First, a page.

Study: 50% of Rescue Dogs Mislabeled as Pitbulls by Shelter Staff
Dogs have a tough time getting adopted in rescue shelters, and the label of “Pitbull” can turn some families off. A recent study finds an alarming percentage of veterinarians and shelter staff are mislabeling rescued dogs.
Did you know that there is no such thing as a “Pitbull” breed?
It’s true. Pitbulls make up a category or group of dogs that hold similar characteristics – it’s a description rather than a genetic makeup. So when you think you see a Pitbull, you may be looking at a dog derived from an American Staffordshire Terrier or Staffordshire Bull Terrier that can be mixed with any other breed of dog. Or you may not be looking at a Pitbull at all, as many people (even veterinarians) mislabel dogs upon first glance.
A study from study from the University of Florida showed that almost half of shelter dogs were mislabeled as pit bulls by 16 shelter staff, four of which were veterinarians in four different shelters. All of the veterinarians had at least three years of experience on the job.
Researchers conducted the test by taking blood samples from 120 dogs to compare to shelter employee’s answers. They concluded that only 33 to 75 percent of the time, a true pitiful heritage was positively identified and 48 per cent of the time, dogs that had no pitbull heritage were mislabeled.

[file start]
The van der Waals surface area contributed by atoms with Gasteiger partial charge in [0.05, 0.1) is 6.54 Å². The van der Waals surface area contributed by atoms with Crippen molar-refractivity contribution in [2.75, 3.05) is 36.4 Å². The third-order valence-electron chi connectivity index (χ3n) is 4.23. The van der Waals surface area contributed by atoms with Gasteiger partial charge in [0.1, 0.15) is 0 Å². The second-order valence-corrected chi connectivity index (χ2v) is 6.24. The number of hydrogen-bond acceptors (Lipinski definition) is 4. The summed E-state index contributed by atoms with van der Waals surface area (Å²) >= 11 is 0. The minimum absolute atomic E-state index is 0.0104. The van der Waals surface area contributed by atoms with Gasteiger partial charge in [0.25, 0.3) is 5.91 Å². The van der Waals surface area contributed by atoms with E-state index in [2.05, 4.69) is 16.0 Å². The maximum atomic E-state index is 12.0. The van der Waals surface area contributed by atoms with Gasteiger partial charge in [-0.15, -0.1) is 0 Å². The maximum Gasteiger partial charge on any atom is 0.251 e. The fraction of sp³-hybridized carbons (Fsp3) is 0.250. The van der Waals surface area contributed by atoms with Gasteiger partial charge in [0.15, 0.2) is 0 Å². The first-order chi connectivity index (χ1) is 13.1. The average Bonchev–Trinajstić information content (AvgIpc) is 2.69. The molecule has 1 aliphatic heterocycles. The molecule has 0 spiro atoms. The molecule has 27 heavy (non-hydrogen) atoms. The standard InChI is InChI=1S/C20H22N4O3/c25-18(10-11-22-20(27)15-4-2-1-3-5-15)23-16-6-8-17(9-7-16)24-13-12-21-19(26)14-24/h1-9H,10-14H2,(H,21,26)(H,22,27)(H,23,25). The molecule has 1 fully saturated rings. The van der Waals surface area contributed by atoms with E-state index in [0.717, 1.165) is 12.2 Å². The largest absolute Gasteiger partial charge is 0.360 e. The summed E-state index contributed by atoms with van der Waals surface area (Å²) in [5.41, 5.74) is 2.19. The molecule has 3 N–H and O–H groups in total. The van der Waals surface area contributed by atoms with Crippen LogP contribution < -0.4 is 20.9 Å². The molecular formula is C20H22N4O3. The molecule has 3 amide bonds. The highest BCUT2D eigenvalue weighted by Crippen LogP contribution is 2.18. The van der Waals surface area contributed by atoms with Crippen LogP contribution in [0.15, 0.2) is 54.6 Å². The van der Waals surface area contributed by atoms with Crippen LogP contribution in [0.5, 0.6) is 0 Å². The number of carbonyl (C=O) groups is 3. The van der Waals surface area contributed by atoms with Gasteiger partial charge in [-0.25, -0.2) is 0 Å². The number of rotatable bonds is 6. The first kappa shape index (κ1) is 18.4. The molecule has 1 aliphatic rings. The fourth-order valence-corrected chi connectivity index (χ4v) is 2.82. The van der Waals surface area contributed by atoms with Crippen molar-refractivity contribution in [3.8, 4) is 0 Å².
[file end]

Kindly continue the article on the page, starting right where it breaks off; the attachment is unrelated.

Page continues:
Being labeled as a pit bull is no fun affair at a shelter. Unfortunately for those pit bull heritage dogs (as well as those who are mislabeled as such), adoption rates plummet, as many apartment buildings and lease owners will not allow tenants to have any Pitbull-type dogs on the premises.
This is based on the assumption that pit bull heritage dogs are aggressive and dangerous by nature, which is not the case. American Staffordshire Terriers, for example, are loving, loyal and playful. Any dog can be uncooperative, aggressive and destructive if you train them to be, not just Pitbulls. It is a case of nature vs. nurture and taking away the fact that the American Staffordshire Terrier or Stafford Bull Terrier are naturally muscular, they are no different than any other dog on the street.
Unfortunately, in places like Miami, you can be fined up to $500 for acquiring or even keeping such dogs around. It’s no wonder that an estimated 70 percent of shelter dogs in North America are classified as Pitbulls. With further education and an easier and cost-effective way of testing doggy DNA, shelters will be better able to find out exactly what kind of dog they’re rescuing, in order to help families make the right adoption decision.
[Source: NBC Miami]